The Information Age offers much to mankind, and I would like to think that we will rise to the challenges it presents. But it is vital to remember that information — in the sense of raw data — is not knowledge, that knowledge is not wisdom, and that wisdom is not foresight. But information is the first essential step to all of these.
— Sir Arthur C Clarke, interview with Nalaka Gunawardene, posted at OneWorld, 5 December 2003
As the old media slowly fade into irrelevance, with their dying business models and narrow range “news” (only that which fits the acceptable “narratives”), new media fill the empty niche they leave. Look at these new additions of the FM blogroll. They deserve your attention. They certainly should be on your Twitter feeds.
- The New Inquiry
- Bureau of Investigative Journalism
- NSFWCORP – the future of journalism
- Jacobin – a magazine of culture and politics
- ProPublica – journalism in the public interest
- The Baffler – the journal that blunts the cutting edge
For More Information
Posts about the old media are listed at the FM Reference Page Information & Disinformation.
Posts about the new media:
- A new news media emerges for our new world, unseen and unexpected, 9 July 2009
- Must the old media die for the new media to flourish?, 29 October 2009
“Dawn” by Freelancah
7 thoughts on “Are you reading the new journalism, or do you still wear the blinders of the old?”
One issue is how is local news to be covered?
BTW: I live near Steubenville, OH, which recently experienced a scandal when local football stars raped a high school girl. You would have thought those football stars were bankers; they nearly got away with it. One aspect was the lack of local media coverage. But then some blogs and anonymous took over.
The local media is essentially a monopoly. While that can lead to contrived local politics, probably the real cost is that, intellectually, the area is locked in a time warp – where the topics of interest are those which prevailed in, say, 1985.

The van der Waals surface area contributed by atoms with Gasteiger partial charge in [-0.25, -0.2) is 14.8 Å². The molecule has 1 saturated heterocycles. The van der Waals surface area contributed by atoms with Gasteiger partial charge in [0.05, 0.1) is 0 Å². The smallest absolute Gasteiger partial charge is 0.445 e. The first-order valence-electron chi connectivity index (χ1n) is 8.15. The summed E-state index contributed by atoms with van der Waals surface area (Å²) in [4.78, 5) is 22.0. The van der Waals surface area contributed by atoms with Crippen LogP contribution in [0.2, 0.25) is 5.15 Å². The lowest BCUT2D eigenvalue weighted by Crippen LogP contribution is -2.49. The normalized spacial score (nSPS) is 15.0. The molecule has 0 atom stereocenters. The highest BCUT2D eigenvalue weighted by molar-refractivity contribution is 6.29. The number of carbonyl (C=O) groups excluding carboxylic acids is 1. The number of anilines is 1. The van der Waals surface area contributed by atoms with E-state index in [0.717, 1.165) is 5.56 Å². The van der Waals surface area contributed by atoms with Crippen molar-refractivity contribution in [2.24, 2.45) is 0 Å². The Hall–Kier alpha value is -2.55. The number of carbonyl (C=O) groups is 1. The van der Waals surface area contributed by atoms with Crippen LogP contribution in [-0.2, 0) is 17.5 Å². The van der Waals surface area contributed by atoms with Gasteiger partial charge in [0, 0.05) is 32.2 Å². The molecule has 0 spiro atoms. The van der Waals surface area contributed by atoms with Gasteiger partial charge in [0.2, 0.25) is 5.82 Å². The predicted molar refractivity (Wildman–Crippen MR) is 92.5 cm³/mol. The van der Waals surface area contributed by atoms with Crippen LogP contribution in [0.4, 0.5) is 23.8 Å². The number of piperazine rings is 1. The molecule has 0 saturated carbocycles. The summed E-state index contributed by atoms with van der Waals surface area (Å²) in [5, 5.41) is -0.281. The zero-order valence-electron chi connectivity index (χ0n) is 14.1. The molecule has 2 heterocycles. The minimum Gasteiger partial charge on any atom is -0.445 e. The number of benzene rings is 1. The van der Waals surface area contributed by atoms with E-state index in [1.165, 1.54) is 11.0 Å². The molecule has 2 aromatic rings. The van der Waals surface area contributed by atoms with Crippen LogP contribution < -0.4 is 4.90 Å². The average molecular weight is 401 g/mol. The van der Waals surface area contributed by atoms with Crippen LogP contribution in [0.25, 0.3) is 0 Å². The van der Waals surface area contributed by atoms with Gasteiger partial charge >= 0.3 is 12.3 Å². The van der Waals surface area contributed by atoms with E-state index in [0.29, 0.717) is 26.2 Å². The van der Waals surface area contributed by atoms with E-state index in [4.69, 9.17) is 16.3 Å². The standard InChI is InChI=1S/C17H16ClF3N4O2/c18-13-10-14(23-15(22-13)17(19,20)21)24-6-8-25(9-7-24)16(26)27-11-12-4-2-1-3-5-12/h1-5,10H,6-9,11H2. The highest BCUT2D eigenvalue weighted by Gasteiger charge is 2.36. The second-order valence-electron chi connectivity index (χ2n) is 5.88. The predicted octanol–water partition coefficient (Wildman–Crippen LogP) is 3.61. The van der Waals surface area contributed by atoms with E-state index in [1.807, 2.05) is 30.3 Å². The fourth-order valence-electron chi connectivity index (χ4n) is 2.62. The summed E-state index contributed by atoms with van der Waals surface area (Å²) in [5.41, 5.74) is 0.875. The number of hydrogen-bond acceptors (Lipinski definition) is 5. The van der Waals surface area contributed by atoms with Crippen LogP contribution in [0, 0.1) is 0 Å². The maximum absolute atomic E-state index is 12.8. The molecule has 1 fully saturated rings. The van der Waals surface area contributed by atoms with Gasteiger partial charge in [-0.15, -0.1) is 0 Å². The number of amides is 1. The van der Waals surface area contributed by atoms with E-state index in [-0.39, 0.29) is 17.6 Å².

Let’s say I or someone wanted to advance John Robb’s resilient community concept locally. (I don’t, for complex reasons, but, who knows, maybe I’ll find something to it someday. ) It’s not as if the powers that be are hostile to the concept – it’s just that it’s beyond their comprehension.
( Actually – and I live in a former rustbelt community – I was sitting at a dinner several weeks ago at a table with various community leaders. They were musing about how they might be able to attract various factories – as if factories are going anywhere but China, Vietnam, etc. nowadays. Finally I had to state that 3D printing is the future of manufacturing. Oh! They replied. We’ve heard something of that. Could you fill us in?
You can and should take issue with me about Robb, outsourcing, the rustbelt, Steubenville football, 3D printing or any number of other topics. That is part of robust discussion. The point is that we’re not having any such discussion locally – and I don’t see it happening anytime soon.
Duncan raises an important aspect of our broken OODA loop: local news sources today range from almost non-existent to totally in the pocket of the local ruling elite.